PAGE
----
young children, he left his native
Uganda for a master's program
at UBC that he hopes will allow
him to help revolutionize digital
literacy in East Africa.
He's now part of an
ambitious project in the Faculty
of Education that's helping
spread technological training
in East Africa while developing
new strategies for Canadian
"Uganda is on the move to
development," said Andema.
"The country has articulated its
vision and mission to become
a knowledge-based society, and
one of the tools to achieve that is
modern technology."
Professors Bonny Norton
and Maureen Kendrick of the
UBC Department of Language
and Literacy Education have
undertaken research in Uganda
over the past six years.
One of the goals of their
program is to train highly
qualified people in East African
countries, leading to a new
generation with the skills to
access, understand, evaluate and
create information using digital
"We don't just parachute into
places, take a few pictures, do
a few interviews and leave,"
Norton said. "We've established
a very strong network
because people see we want
sustainability." This network
includes a virtual network, with
UBC PhD student Lauryn Oates
as webmaster, available online at
"In conversations with
teacher educators, we ask: What
challenges do they face? How
can we help them overcome
their challenges? That becomes
a foundation for our work,"
Kendrick said.
The research program pairs
theoretical work in learning,
"People are learning the skills
of searching and browsing,
developing those initial talents
so as technology becomes more
accessible, the transition to that
knowledge-based economy is
easier," she said.
Another project, conducted
last month by UBC Education
PhD graduate Juliet Tembe,
will train rural teachers - some
of whom have never seen a
computer - in the basics of
using a computer and analyzing
information from online
resources. Like Andema, Tembe
is a Ugandan who studied at
UBC Department of Physics and Astronomy presents:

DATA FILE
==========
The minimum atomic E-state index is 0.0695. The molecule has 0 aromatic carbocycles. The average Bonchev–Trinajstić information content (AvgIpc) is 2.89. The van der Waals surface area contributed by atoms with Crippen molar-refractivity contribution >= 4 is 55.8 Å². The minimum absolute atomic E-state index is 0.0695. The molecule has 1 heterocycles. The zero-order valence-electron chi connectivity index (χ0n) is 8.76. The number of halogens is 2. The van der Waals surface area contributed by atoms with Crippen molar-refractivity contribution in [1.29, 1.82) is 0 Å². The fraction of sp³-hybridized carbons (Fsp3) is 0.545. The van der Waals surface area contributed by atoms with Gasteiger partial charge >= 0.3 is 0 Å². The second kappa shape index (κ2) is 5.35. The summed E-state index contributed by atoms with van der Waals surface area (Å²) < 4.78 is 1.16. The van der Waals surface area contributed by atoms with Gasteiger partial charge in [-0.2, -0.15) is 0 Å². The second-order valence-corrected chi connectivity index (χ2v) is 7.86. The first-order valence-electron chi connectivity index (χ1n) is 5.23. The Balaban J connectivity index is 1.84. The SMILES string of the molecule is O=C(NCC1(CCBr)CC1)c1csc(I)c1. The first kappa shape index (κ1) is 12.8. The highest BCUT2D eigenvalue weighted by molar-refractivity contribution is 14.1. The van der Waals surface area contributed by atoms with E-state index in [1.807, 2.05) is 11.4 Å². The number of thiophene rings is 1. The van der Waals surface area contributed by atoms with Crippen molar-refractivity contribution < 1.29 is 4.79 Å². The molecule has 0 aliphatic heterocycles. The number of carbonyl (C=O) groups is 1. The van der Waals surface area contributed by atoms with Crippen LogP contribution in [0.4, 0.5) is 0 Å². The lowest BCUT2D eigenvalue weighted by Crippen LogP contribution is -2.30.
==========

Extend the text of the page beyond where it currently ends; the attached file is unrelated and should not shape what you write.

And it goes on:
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The projects are part of helping
Uganda in its goal to become a
regional leader in digital literacy.
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development and education
with hands-on work in rural
communities. From the
researchers, one message is clear:
understanding technology is key
to literacy in the 21st century.
"Definitions of literacy are
rapidly changing globally,"
Kendrick said. "What it means
to be literate now has everything
to do with digital technology.
Whether you're in rural Uganda
or whether you're in Vancouver,
there's a global conversation that
people want to be a part of."
The eGranary Digital Library
is one important example. Hard
drives stocked with tens of
thousands of books, journals
and reference websites such as
Wikipedia connect to a local
area network and provide a self-
contained "Internet in a box"
in areas without web access.
It's an effort to "democraticize
learning," said Norton.
The projects are all part of
helping Uganda in its goal to
become a regional leader in
digital literacy, Andema said.
"The trickledown effect allows
the students to leave school with
the ability to access information,
to process information and to
articulate their own ideas and
knowledge," he said.
The partnerships also allow
B.C. educators to link with
classrooms in East Africa
and learn from post-graduate
students like Andema.
As the number of refugee
students from places like
Rwanda, Somalia, and
Afghanistan grows, Canadian
teachers want to learn methods
that are familiar to the students,
said Prof. Margaret Early, who
recently joined the research team.
"It's not a one-way street," she
said. "Teachers here are really
desperate to adapt their teaching
continued from page 1
improve water quality but
potentially generate economic
and humanitarian benefits.
Mohseni and four other
UBC researchers - Pierre
Berube, David Wilkinson, Elod
Gyenge and Rehan Sadiq - will
investigate the feasibility of new
and existing technologies to be
used in rural areas.
Ultraviolet light photocatalysis
- the use of UV light to eliminate
contaminants - for example, has
been explored as an effective
option for water treatment but
remains too costly for large
communities. Smaller-scale
versions that incorporate new
technologies, however, could
deliver desired results for small,
rural communities. Mohseni
and colleagues will be looking
at ways to utilize sunlight,
LEDs and special coatings for
photoreactors to overcome
some of the biggest obstacles in
advancing this technology.
"We plan to bring the
technologies past not only the
initial proof of concept, but also
the on-site validation stage,"
says Mohseni, "That is, we will
evaluate the technologies on-site
using real water and operating
conditions. This would make the
technologies ready for adoption
and implementation by industry
and small communities."
In addition to technological
challenges, small and rural
communities also face unique
social, economical and
governance barriers, Mohseni
adds. "With RES'EAU,
we're bringing together a
multidisciplinary team of experts
who have already earned a
reputation throughout the water
research community for putting
small rural communities first."
"We simply cannot afford to
allow the existing challenges
to exclude millions of our
citizens from access to a vital
requirement for their survival